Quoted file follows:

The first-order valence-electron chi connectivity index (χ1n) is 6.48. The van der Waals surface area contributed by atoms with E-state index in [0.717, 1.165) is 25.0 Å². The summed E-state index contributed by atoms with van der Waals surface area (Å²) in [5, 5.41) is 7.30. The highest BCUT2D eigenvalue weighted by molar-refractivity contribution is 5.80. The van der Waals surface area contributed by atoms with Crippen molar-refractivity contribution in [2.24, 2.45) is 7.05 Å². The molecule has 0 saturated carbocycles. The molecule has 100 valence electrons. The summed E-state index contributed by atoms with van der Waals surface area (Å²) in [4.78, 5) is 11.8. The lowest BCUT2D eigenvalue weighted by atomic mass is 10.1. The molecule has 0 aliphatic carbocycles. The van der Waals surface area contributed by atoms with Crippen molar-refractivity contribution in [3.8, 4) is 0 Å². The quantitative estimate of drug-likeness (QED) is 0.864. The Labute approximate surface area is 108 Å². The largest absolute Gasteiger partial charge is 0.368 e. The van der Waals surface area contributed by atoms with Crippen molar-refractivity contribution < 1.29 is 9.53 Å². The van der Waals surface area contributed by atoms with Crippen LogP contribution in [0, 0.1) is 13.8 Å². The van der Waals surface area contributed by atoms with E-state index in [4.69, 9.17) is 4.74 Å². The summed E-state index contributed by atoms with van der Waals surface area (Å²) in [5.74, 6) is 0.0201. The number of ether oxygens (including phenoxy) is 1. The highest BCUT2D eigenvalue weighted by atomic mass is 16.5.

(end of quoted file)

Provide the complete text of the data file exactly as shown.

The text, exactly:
The first-order valence-electron chi connectivity index (χ1n) is 6.48. The van der Waals surface area contributed by atoms with E-state index in [0.717, 1.165) is 25.0 Å². The summed E-state index contributed by atoms with van der Waals surface area (Å²) in [5, 5.41) is 7.30. The highest BCUT2D eigenvalue weighted by molar-refractivity contribution is 5.80. The van der Waals surface area contributed by atoms with Crippen molar-refractivity contribution in [2.24, 2.45) is 7.05 Å². The molecule has 0 saturated carbocycles. The molecule has 100 valence electrons. The summed E-state index contributed by atoms with van der Waals surface area (Å²) in [4.78, 5) is 11.8. The lowest BCUT2D eigenvalue weighted by atomic mass is 10.1. The molecule has 0 aliphatic carbocycles. The van der Waals surface area contributed by atoms with Crippen molar-refractivity contribution in [3.8, 4) is 0 Å². The quantitative estimate of drug-likeness (QED) is 0.864. The Labute approximate surface area is 108 Å². The largest absolute Gasteiger partial charge is 0.368 e. The van der Waals surface area contributed by atoms with Crippen molar-refractivity contribution < 1.29 is 9.53 Å². The van der Waals surface area contributed by atoms with Crippen LogP contribution in [0, 0.1) is 13.8 Å². The van der Waals surface area contributed by atoms with E-state index in [4.69, 9.17) is 4.74 Å². The summed E-state index contributed by atoms with van der Waals surface area (Å²) in [5.74, 6) is 0.0201. The number of ether oxygens (including phenoxy) is 1. The highest BCUT2D eigenvalue weighted by atomic mass is 16.5.